At Work & Economics 101 & Theology 101

Are Entrepreneurship and Risk-Taking at Odds with Biblical Stewardship?

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“It is right to risk for the cause of God.”

So begins a sermon by John Piper on the topic of risk.

If you’re a Christian entrepreneur and you believe your work contributes to the cause of flourishing that God desires for his creation, you might find yourself asking about the biblical perspective on risk.

You know from experience that risk is inseparable from entrepreneurship. There’s always the chance that whatever new venture you’re pursuing might fail. Vision and perseverance in the face of risk are essential traits every entrepreneur needs.

Yet you also desire to be a good steward of the resources God has given you. You want to use your monetary, physical, and natural resources wisely. You want to spend your time effectively, and you want to employ your talent towards success. You believe all these things are your responsibility.

As Hugh Whelchel writes in a post about the four biblical principles of stewardship,

We are called as God’s stewards to manage that which belongs to God. While God has graciously entrusted us with the care, development, and enjoyment of everything he owns as his stewards, we are responsible to manage his holdings well and according to his desires and purposes.

So are entrepreneurship and risk-taking at odds with biblical stewardship?

The following thoughts are by no means all that can be said about this question. These are starting points that will hopefully spur you on towards deeper reflection.

The Underlying Factors of Risk are Directly Dealt with in Scripture

In a talk on risk and whether it’s faith or folly, Tim Keller says,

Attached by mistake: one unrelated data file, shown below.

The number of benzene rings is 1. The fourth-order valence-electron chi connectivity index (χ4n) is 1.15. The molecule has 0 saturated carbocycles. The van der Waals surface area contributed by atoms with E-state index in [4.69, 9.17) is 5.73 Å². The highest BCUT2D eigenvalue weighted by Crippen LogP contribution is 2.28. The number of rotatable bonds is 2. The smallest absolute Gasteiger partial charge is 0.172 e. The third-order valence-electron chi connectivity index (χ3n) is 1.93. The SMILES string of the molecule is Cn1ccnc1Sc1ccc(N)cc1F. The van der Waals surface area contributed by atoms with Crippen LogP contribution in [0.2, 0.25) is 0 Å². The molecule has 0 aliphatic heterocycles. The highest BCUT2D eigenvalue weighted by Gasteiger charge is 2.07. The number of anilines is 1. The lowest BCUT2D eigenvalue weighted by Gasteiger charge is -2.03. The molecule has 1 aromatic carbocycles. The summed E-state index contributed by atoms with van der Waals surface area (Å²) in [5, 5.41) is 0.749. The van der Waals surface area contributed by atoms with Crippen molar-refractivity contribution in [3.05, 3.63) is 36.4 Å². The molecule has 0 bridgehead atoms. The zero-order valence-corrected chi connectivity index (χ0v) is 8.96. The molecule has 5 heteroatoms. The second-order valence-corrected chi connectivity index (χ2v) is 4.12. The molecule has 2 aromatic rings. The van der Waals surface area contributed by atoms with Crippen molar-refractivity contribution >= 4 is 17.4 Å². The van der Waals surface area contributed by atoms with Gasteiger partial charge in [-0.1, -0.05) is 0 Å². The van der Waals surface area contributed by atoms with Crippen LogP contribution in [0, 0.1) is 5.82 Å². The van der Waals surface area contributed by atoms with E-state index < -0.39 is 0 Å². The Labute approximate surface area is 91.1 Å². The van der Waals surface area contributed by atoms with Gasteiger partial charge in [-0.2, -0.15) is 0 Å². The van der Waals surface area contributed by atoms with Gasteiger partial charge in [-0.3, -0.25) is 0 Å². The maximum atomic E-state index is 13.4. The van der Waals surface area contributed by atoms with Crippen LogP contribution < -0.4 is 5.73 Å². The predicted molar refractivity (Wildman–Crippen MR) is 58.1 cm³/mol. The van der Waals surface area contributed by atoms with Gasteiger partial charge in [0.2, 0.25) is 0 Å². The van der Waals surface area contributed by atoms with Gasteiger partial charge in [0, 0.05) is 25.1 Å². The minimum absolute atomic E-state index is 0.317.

There’s actually not a whole lot in the Bible about risk-taking, because risk-taking, venture capitalism, things like that didn’t really exist in those days. But there are two things the Bible says a whole lot about. It talks an awful lot about fear, and an awful lot about control. And if you’re going to draw on the resources of the Christian faith to make you smart, savvy, courageous, and sober entrepreneurs, you need to know what the Bible says about these two things.

Keller cites Psalm 3, saying that to deal with your fear, you must “relocate  your identity in God’s glory.” Regarding control, Keller cites James 4, pointing out that “to understand your real level of control…you’ve got to humble yourself and trust God’s providence.”

You can listen to more of what Keller says about the biblical perspective on risk here. His insights on fear, control, and humility, though, lead directly to two other points about risk and stewardship.

Risk is Inseparable from Biblical Stewardship

In the parable of the talents, the servants who are rewarded are the ones who made the most with what the Master gave them.

In his e-book Monday Morning Success: How Biblical Stewardship Transforms Your Work, Hugh Whelchel explains that these servants had to take risks and make investments in order to double the Master’s money and ultimately be good stewards of what he entrusted to them.

The servant who failed to act because of his fear was rebuked.

This doesn’t mean fear holds no place in risk and entrepreneurship. In his talk on risk, Keller mentions how a lack of fear can cause someone to take bad risks, risks without caution, humility, or principle. Having no fear can lead to reckless risk.

Risk Is Meant to be Principled

Perhaps you’ve heard the term principled entrepreneurship. It’s a term encompassing many things, from ethics to evaluation and assessment.

It’s the opposite of reckless risk.

Even if you aren’t familiar with the term, you’re probably living it.